A few years ago, I found myself in a completely different reality than I thought I would be: I was a wife and mother and could no longer afford to shop exclusively at farmers markets. I was priced out. The single lifestyle was suddenly replaced with diapers (cloth and disposable), onsies, insurance, and another person’s very different tastes. I was, like many moms I now know, just getting used to single life when I was surprised with change. I was getting my organic, local ideas figured out when I entered the world many already struggle with: how to balance those single dreams with family realities. In my case, it was “single, organic, local, sustainable” dreams with family ideals and budgets.
Portland is known for its food snobbery. It’s known for modifying everything when it comes to food. “I would like my triple espresso, non-fat, organic, fair-trade, dark-roasted, single-origin mocha please, served in ceramic or my own reusable mug.” Local, organic, vegan, fair trade, Certified, sourced, vetted, heirloom, non-GMO are all words of norm in this food world.
It’s mystifying and interesting and eyebrow raising, all at the same time.
I want access to whole foods. Probably, not too far off, but certainly not too far into, a Nourishing Traditionsmenu plan. I tend to think of things a little simply (in my mind). We’ve been eating a certain way for 10,000 years: bread, meat, fruit, vegetables, animal milk in cheese and yogurt (and more). We’ve grown seeds, cultivated seeds, saved seeds, and processed them fairly local until about 300 or so years ago when our lives changed quite dramatically with the Industrial Revolution. I am not a fan of vegan fair because from what I’ve seen it ventures too far into processed-food land, which is ultimately what I think I (we) should be moving away from (and into a more wholesome whole food way of living).
But, what does that mean? My husband and I try, every year to tend a garden. Every year we learn something, fail at something, and succeed at something. We are no where near being able to sustain ourselves from our own toils and labor in the land. So, we need to outsource. I would rather not outsource overseas. My sustainable studies have taught me in order to have a secure food shed I need to source my food locally. Anyone ever consider a 100-mile diet? Some folks in Vancouver, B.C. did – and they found it’s HARD. Compromises have already been made, banana anyone? But, how can we make these compromises friendlier to those who produce food and to those who consume it?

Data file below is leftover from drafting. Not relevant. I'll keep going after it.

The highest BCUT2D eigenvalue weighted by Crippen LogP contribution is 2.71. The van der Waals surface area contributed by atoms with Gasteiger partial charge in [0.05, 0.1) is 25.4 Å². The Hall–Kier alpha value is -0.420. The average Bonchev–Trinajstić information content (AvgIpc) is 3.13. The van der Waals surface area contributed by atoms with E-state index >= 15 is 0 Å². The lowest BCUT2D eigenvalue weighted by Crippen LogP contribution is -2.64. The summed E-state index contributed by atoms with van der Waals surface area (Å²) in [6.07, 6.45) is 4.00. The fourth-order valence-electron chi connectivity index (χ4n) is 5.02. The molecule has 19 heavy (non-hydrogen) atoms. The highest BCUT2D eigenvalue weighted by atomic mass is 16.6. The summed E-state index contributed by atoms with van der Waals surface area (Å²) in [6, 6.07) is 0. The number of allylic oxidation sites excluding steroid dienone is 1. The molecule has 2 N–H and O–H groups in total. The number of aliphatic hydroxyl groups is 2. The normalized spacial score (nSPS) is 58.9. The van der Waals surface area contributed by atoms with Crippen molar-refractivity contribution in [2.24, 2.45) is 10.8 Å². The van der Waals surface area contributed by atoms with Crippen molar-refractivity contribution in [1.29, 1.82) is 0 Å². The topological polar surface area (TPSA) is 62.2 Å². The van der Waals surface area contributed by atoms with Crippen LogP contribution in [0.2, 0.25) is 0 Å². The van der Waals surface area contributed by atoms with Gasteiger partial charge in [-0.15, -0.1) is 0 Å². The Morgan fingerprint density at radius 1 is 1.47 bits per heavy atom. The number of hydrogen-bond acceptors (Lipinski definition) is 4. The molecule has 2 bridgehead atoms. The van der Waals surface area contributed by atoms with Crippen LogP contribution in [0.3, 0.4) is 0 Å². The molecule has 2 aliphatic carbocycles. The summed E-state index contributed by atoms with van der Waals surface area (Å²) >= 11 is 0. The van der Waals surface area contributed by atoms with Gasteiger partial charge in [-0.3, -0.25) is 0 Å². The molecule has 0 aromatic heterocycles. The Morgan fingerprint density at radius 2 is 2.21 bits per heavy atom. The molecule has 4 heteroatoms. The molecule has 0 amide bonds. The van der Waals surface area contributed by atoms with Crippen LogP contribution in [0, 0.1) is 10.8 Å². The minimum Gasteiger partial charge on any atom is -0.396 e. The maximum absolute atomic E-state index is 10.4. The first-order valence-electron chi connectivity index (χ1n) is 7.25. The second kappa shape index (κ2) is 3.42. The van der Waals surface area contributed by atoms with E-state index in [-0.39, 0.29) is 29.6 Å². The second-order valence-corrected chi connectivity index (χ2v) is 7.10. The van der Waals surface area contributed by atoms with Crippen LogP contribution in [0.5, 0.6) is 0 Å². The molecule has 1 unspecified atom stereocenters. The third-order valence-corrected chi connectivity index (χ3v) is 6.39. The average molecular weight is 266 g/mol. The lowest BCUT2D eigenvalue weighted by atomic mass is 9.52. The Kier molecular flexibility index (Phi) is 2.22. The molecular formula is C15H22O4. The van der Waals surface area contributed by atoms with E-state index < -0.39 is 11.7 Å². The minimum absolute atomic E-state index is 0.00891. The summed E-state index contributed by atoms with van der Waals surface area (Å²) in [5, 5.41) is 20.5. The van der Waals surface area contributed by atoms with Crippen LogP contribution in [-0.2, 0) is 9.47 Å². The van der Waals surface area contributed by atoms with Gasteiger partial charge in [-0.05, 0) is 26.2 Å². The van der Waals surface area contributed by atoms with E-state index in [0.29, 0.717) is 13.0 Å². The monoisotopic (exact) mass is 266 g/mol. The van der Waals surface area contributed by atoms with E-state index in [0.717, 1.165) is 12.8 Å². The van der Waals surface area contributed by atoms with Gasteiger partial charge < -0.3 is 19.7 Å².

By knowing your farmer. By knowing your distributor. By ceasing to rely solely on the supermarket and taking your (my) dollars direct to the producer. I was interested in more organic spices, personal care, and grain. Bob’s Red Mill is in Milwaukie, Oregon, the next suburb over, in the same Metro region, within the same Urban Growth Boundary. I called and found out they work with un-incorporated groups. The catch? We had to meet the minimum: 500lbs. I can’t store that much grain. One 50 lb bag of flour will last 6-8 months, so I couldn’t do basically 3 years worth in my house! But, if I found some people who would buy with me…
And the seed is planted. In 2008, I knew I wanted to build a food buying club.
I like to read. I’ve got my Google Reader operating at a rate that I use and monitor. I like readingblogs. I wish my Momma friends would blog more! I like reading blogs about the things that interest me. (Yes, Mr. McMahon, that sentence was a lot like, “Skiing is fun. Skiing is good exercise.”) So, what interests me? Food. Public transit. Policy. And, certain conversations regarding green things.
I like to glance at a Portland-TriMet Bus Drivers blog every now and then and Portland Transport to get an idea or keep my finger on the pulse of what Portland Transport people are talking about. Then, when I read those blogs, I often end up looking at what latest, greatest thing the O has to say about transit. They even have a (LA Transplant) blogger dedicated to reporting on Portland Transit, most namely Tri-Met. All these comments! All these thoughts. They are so full of hate.